Wall Street enthusiasm for the companies listed below is at best tepid yet our Motley Fool CAPS members would disagree. They've bestowed on these companies top honors, signaling their belief they'll outperform the market.
So who has it right? The professional class of analysts sitting in their paneled offices smoking stogies, or a motley community of investors pooling their best thoughts for others to share? We think we know who'll come out ahead. How about you?
CAPS Rating (out of 5)
Wall Street Bullish Sentiment
CAPS Bullish Sentiment
Source: Motley Fool CAPS.
As much as we love our CAPS community, don't buy these companies just because they've garnered top ratings. And don't sell 'em just because Wall Street says to either. Investing requires closer diligence on your part, so use these ratings as a launching pad for your own research.
Drilling is drying up
Still well below where it started the year, the Baltic Dry Index at least is clawing its way back up, but it still might be a case of too little, too late for dry bulk shippers such as Excel Maritime and Eagle Bulk Shipping
Excel's financial condition hasn't materially improved, and it is caught between the Scylla and Charybdis of a high debt load and an industry that's still swirling around the whirlpool. Excel ended 2011 with more than $1 billion in debt and just $54 million in cash on its balance sheet. It turned 2010's profits into losses as charter rates fell because of an industry glut of vessels. Despite near record high scrapping levels and a 30% drop in delivery rates, dry bulk fleets still expanded at a double-digit rate, the second year in a row it has grown at such levels.
Even if it beat analyst expectations in the fourth quarter, a development that heartened CAPS member Bested6559, I don't see what the catalyst is for the dry bulk specialist to break free from the vortex the industry is in. For that reason, I've rated Excel to underperform the markets over the next few years and wouldn't be surprised to see it sink beneath the waves like General Maritime.
Two left feet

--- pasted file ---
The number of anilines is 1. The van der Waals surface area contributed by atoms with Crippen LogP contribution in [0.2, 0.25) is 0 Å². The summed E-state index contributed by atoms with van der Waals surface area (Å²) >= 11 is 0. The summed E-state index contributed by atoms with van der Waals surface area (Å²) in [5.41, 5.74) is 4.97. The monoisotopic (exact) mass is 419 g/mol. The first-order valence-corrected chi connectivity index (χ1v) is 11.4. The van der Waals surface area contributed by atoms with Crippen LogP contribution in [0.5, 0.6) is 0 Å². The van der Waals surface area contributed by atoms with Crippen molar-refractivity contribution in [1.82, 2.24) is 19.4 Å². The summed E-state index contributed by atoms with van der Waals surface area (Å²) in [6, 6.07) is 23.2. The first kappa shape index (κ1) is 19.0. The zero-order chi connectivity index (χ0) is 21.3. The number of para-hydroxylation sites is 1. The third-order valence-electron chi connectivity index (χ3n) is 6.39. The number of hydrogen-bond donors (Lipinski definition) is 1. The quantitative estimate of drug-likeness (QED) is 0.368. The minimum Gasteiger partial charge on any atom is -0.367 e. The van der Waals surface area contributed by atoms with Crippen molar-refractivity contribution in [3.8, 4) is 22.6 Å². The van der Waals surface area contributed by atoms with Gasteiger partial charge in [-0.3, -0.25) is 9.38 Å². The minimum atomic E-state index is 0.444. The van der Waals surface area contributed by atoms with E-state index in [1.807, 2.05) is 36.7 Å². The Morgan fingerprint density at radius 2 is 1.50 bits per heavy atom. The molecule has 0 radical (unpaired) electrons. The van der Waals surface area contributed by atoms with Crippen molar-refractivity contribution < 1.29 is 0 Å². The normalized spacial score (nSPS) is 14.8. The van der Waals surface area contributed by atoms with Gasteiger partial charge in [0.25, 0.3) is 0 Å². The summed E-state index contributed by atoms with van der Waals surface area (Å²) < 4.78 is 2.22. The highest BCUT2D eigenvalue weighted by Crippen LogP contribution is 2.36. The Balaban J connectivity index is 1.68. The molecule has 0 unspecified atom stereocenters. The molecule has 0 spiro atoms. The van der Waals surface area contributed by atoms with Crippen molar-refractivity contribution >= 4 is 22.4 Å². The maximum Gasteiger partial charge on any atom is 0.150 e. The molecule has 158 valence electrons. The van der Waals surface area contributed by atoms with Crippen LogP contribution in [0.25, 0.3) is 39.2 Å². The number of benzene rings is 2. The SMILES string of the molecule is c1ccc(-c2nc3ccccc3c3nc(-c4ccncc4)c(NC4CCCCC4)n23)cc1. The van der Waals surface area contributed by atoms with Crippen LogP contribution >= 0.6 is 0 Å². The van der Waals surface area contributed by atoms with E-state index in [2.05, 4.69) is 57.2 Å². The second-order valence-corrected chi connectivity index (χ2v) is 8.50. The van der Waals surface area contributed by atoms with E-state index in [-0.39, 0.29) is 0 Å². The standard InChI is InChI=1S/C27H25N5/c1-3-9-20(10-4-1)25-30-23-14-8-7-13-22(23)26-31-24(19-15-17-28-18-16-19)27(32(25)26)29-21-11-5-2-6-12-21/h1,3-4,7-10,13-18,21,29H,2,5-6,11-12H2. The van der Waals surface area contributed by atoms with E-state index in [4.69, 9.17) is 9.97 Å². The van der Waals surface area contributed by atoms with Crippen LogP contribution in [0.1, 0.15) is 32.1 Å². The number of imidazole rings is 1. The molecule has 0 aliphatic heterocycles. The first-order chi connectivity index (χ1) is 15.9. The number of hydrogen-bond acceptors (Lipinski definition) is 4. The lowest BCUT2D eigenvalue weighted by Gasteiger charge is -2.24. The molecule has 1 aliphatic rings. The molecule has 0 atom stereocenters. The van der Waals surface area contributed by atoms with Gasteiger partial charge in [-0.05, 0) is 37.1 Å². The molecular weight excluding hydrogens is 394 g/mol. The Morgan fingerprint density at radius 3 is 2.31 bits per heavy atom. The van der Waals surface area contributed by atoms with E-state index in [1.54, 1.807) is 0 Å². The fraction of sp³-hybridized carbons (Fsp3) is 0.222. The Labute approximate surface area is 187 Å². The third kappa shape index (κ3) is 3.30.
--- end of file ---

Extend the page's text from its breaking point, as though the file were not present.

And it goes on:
After some disastrous and well-publicized management decisions with its toning footwear, SKECHERS still looks like it has its shoelaces tied together. It made headlines -- and sales -- when its toning shoes hit retail shelves, as they were something of an innovation, but it was also apparent to many the craze was just a fad on the level of Crocs
SKECHERS apparently wasn't prepared for the wave of imitators that inundated the market, and it responded by lowering prices and flooding the market only to watch profit margins run away. In the end, SKECHERS was left with huge levels of inventory that continue to weigh on its operations. Sales tumbled in the fourth quarter and profits turned to steep losses as it suffered from weak sales across its product lines.
Yet where Crocs has learned from its mistakes and now is a full-fledged footwear company offering interesting and popular shoes that don't look anything like its idiosyncratic footwear, there don't appear to be signs that SKECHERS is following suit and trying to transform itself. It may be transitioning from a third-party distributor to a wholly owned subsidiary model in Japan where it's counting on doubling business in three to five years, but accomplishing its goals is a challenge.
It's still facing problems similar to those that tripped up Crocs and Deckers Outdoor
I bought shares of SKECHERS after its toning shoe mishap, thinking it was a "one and done" effect from which it would be able to recover. But each quarter seems to offer more stumbles and little hope of regaining its footing. I own the stock still, but I'm heading over to CAPS right now to rate it to underperform the market for at least the next year. Join me on the SKECHERS CAPS page and add it to the Fool's free portfolio tracker to see if it can become a long-distance runner again.
What's wrong with that?
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